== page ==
My cousin passed away when I was about 11 years old. She was married into our family but my favourite of cousins none the less. She was the eternal child and used to keep chocolates hidden under the bed when her and my cousin (the real member of the family) lived with us. She was an incredible artist and I kept a picture of Jock of the bushveld that she drew for me when I was about 6 years old. I remember that picture, the way my family wept when she died from an asthma attack ... and my cousin (her husband) listening to Pink Floyd.
I remember the continuous play of music, that I was too young to appreciate, more than I remember how anyone dealt with the loss of the gentlest soul I have ever known. That's why I went ...
I knew I wasn't part of the Pink Floyd generation and I knew the chances of me remember anything more than 'another brick in the wall' would be a miracle. I also didn't mention my reason for going to anyone at all. Not when I received the invite from the Joburg Theatre, when I put it in my diary, told Mr Unexpected we had plans or when I sat in the show and held the hand of the man I love.
To be honest, I felt about two generations behind the majority of the crowd and couldn't believe that my memories of hours of listening to Pink Floyd amist mourning family members didn't strike up one memory of a song. That didn't take away from the fact that 'project me' has taught me to appreciate the little things when thrown into a foreign world and it didn't take me long to latch onto the theme for the evening.
I've seen a lot of shows in my life and I've had the privilege of seeing nearly every artist (besides the country artists that I'm never going to see unless I get my ass to the USA) and can mention one spectacular concert after the other. Stage settings to faint over and costume changes to drool over. Dancers and entertainment as the cherry on top.
And then there's the Pink Floyd generation ... the one that's about the music!!!!
I watched Mr Unexpected by mesmerised by the mechanics of the?phenomenal?lighting and knew that he would have given anything to have his camera there and snapping away at a dynamic display of lasers and dancing lights. I, on the other hand, was in awe of the singing and would tell anyone (Pink Floyd fan or not) to take the leap and enjoy the experience of true singing talent (spoken like a real Justin Bieber anti-fan) and play around with the meaning behind many?interesting?songs.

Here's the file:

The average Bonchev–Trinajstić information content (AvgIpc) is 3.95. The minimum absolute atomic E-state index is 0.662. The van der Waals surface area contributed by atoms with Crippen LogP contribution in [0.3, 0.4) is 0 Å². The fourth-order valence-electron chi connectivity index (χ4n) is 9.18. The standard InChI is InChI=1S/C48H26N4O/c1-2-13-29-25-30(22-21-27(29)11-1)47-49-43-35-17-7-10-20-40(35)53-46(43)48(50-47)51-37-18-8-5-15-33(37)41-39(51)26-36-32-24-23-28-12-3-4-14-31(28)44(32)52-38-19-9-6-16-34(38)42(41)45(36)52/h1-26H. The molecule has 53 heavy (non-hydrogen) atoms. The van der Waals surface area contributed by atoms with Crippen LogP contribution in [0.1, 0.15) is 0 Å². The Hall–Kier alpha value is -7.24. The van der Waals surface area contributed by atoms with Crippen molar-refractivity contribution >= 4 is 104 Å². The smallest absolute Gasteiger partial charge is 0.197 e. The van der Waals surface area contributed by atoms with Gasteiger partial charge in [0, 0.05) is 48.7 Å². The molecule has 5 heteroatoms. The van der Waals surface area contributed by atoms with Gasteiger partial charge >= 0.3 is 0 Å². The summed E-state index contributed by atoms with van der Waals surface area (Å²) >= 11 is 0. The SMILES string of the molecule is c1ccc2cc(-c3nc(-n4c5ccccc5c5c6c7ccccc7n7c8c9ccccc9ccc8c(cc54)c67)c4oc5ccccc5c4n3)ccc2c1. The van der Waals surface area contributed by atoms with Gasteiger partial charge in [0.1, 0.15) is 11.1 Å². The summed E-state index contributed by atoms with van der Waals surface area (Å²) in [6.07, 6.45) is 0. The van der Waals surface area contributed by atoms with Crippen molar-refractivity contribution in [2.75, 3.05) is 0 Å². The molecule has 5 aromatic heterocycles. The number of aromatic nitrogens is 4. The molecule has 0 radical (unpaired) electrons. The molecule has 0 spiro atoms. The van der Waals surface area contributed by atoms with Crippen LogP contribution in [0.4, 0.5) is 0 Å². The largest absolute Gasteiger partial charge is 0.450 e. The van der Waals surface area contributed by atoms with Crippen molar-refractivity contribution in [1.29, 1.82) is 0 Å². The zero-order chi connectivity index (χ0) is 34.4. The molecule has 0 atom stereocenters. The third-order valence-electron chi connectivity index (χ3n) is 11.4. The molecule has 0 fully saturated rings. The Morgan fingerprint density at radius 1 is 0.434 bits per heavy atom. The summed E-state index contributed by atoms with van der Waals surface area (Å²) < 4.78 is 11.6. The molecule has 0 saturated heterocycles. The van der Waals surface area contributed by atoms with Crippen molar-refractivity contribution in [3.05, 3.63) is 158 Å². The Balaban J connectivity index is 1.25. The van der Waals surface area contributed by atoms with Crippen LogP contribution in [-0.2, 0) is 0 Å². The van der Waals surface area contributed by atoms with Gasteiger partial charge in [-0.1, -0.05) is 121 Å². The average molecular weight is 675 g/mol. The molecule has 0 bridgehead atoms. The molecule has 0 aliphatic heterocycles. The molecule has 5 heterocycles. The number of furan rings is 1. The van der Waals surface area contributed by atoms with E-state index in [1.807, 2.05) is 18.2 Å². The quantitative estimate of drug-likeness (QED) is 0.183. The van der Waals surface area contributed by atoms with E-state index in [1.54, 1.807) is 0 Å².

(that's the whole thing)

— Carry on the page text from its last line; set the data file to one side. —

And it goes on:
Is it this country girl's cup of tea? I'd say no ... seeing as though it's 'project me' and truth is so important along this journey. However, something made me envious of the older peeps in the crowd who were clapping, cheering, seat dancing and singing along to nearly every song. They had memories they could relate to every tune from "shine on you crazy diamond" to "run like hell" and it was amazing to watch myself watching them.
I live in an odd world where the music I listen to is know by a handful of South Africans. If I throw out my song list that includes "big green tractor" and "farmer's daughter" everyone would look at me like I had fallen out of a tree. Yet, all I ever ask of anyone is to respect why I love the music I do and not make me turn it off when they are in my home, my car or my life. They don't have to like it and I don't have to like the Bieber's and Gaga's of the world ... but they sing for a reason. They sing for their generation and their world and we are all entitled to choose the world we LISTEN to. So the Floyd generation, I hope you've done at least a Bieber or Gaga song ... and the hip hops of the world ... do yourself a favour and go watch Pink Floyd that's all and only about the music!